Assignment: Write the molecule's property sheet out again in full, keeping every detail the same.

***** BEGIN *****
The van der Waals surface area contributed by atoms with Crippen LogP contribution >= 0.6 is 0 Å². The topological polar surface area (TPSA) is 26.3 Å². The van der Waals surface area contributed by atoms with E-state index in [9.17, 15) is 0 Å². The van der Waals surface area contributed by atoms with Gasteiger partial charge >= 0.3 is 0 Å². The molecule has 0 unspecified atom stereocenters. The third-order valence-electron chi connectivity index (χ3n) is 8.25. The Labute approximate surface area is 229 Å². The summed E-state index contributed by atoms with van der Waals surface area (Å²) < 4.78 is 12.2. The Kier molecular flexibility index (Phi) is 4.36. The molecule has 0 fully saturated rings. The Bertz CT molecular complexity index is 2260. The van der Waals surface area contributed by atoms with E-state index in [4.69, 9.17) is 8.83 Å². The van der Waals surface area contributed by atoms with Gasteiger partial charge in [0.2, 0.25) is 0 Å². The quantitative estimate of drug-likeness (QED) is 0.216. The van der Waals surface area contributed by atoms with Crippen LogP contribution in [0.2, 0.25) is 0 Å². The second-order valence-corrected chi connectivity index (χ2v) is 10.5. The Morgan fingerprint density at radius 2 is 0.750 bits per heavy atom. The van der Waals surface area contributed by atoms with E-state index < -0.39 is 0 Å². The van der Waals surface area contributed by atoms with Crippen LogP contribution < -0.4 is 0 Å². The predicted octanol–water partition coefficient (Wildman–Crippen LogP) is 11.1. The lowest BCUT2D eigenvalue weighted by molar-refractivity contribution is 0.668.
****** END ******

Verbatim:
The van der Waals surface area contributed by atoms with Crippen LogP contribution >= 0.6 is 0 Å². The topological polar surface area (TPSA) is 26.3 Å². The van der Waals surface area contributed by atoms with E-state index in [9.17, 15) is 0 Å². The van der Waals surface area contributed by atoms with Gasteiger partial charge >= 0.3 is 0 Å². The molecule has 0 unspecified atom stereocenters. The third-order valence-electron chi connectivity index (χ3n) is 8.25. The Labute approximate surface area is 229 Å². The summed E-state index contributed by atoms with van der Waals surface area (Å²) < 4.78 is 12.2. The Kier molecular flexibility index (Phi) is 4.36. The molecule has 0 fully saturated rings. The Bertz CT molecular complexity index is 2260. The van der Waals surface area contributed by atoms with E-state index in [4.69, 9.17) is 8.83 Å². The van der Waals surface area contributed by atoms with Gasteiger partial charge in [0.2, 0.25) is 0 Å². The quantitative estimate of drug-likeness (QED) is 0.216. The van der Waals surface area contributed by atoms with Crippen LogP contribution in [0.2, 0.25) is 0 Å². The second-order valence-corrected chi connectivity index (χ2v) is 10.5. The Morgan fingerprint density at radius 2 is 0.750 bits per heavy atom. The van der Waals surface area contributed by atoms with E-state index < -0.39 is 0 Å². The van der Waals surface area contributed by atoms with Crippen LogP contribution < -0.4 is 0 Å². The predicted octanol–water partition coefficient (Wildman–Crippen LogP) is 11.1. The lowest BCUT2D eigenvalue weighted by molar-refractivity contribution is 0.668.